The tea tree was named by eighteenth century sailors, who made tea that smelled like nutmeg from the leaves of the tree. The chemicals in tea tree oil might kill bacteria, fungus, and mites, and reduce allergic skin reactions by decreasing swelling.
People use tea tree oil for acne, toenail fungus, and athlete's foot. It's also used for dandruff, lice, bad breath, and other conditions, but there is no good scientific evidence to support its other uses.
Do not confuse the tea tree with the unrelated common tea plant that is used to make black and green teas.
Uses & Effectiveness
Possibly Effective for
- Acne. Applying a tea tree oil 5% gel appears to work as well as benzoyl peroxide 5% for treating acne. Tea tree oil might work more slowly than benzoyl peroxide, but seems to be less irritating to the face. When applied twice daily for 45 days, tea tree oil can reduce acne severity.
- Toenail fungus (onychomycosis). Applying 100% tea tree oil solution to the skin twice daily for 6 months can cure fungal toenail infections in 1 out of 5 people who try it. It can also improve nail appearance and symptoms in 2 out of 3 people after 3-6 months. It seems to work about as well as clotrimazole 1% solution twice daily. But lower concentrations of tea tree oil do not seem to work.
- Athlete's foot (Tinea pedis). Applying a tea tree oil 10% cream works about as well as tolnaftate 1% cream for improving symptoms of athlete's foot. But the tea tree oil cream doesn't seem to cure the infection. Applying a stronger tea tree oil solution (25% or 50%) can help to clear up the infection in about half of people who try it for 4 weeks. But this higher concentration doesn't work as well as standard treatments, such as clotrimazole or terbinafine.
When applied to the skin: Tea tree oil is possibly safe for most people. It may cause skin irritation and swelling. In people with acne, it can sometimes cause skin dryness, itching, stinging, burning, and redness.
Special Precautions and Warnings
When applied to the skin: Tea tree oil is possibly safe for most people. It may cause skin irritation and swelling. In people with acne, it can sometimes cause skin dryness, itching, stinging, burning, and redness. Pregnancy and breast-feeding: Tea tree oil is possibly safe when applied to the skin. However, it is likely unsafe if taken by mouth. Ingestion of tea tree oil can be toxic.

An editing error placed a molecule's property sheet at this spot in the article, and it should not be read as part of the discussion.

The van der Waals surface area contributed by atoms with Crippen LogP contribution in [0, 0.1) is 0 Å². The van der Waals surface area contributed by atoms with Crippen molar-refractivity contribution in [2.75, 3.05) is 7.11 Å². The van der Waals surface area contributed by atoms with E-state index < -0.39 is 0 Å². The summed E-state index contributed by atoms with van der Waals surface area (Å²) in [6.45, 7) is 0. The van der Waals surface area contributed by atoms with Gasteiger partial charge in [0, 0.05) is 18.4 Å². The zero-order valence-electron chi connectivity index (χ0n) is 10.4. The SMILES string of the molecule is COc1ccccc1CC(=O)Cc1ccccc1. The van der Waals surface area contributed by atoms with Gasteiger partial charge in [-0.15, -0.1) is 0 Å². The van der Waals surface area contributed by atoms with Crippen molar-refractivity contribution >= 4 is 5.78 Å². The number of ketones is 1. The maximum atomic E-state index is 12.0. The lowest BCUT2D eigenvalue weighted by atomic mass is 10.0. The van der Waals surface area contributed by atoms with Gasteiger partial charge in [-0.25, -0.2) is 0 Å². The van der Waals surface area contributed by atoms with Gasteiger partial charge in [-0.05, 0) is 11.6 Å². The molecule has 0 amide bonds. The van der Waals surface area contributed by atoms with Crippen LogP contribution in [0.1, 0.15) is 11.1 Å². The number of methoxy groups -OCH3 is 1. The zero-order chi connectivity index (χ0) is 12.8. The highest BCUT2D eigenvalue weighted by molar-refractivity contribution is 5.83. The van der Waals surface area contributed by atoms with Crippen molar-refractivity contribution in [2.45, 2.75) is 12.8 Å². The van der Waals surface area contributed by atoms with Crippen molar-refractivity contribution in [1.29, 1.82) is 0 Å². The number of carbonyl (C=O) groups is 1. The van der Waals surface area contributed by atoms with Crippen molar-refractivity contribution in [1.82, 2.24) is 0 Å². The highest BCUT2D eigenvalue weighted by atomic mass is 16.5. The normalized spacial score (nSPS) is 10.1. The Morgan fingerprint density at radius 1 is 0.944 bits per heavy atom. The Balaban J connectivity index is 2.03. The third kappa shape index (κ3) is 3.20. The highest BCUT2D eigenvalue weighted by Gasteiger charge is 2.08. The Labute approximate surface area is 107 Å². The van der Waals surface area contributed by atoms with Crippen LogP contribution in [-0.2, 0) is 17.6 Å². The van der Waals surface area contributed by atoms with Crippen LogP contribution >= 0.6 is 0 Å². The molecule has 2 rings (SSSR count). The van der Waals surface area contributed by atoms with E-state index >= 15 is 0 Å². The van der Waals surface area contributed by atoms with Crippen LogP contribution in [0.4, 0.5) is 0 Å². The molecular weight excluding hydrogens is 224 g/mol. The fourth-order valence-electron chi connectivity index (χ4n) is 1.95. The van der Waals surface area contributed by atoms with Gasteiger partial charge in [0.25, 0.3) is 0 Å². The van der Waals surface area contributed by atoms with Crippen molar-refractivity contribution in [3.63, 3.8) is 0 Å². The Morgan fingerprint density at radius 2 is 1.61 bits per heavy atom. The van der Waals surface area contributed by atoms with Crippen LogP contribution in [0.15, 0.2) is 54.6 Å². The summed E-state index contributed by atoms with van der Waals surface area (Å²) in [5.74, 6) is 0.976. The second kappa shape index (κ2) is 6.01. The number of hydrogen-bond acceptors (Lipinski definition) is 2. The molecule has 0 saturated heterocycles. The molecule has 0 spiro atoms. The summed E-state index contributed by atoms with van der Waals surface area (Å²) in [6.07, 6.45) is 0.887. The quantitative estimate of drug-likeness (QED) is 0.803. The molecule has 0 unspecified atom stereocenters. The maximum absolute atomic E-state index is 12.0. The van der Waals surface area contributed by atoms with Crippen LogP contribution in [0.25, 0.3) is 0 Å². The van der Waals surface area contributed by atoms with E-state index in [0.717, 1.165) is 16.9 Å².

Children: Tea tree oil is likely unsafe when taken by mouth. It has caused serious side effects, including confusion, inability to walk, unsteadiness, rash, and coma. Applying tea tree oil to the skin is possibly safe. It may cause skin irritation and swelling. In people with acne, it can sometimes cause skin dryness, itching, stinging, burning, and redness.
Cross-reactions: Applying tea tree oil might cause skin itching and burning in people with allergies to other plants.
We currently have no information for TEA TREE OIL overview.
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CONDITIONS OF USE AND IMPORTANT INFORMATION: This information is meant to supplement, not replace advice from your doctor or healthcare provider and is not meant to cover all possible uses, precautions, interactions or adverse effects. This information may not fit your specific health circumstances. Never delay or disregard seeking professional medical advice from your doctor or other qualified health care provider because of something you have read on WebMD. You should always speak with your doctor or health care professional before you start, stop, or change any prescribed part of your health care plan or treatment and to determine what course of therapy is right for you.
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© Therapeutic Research Faculty 2020.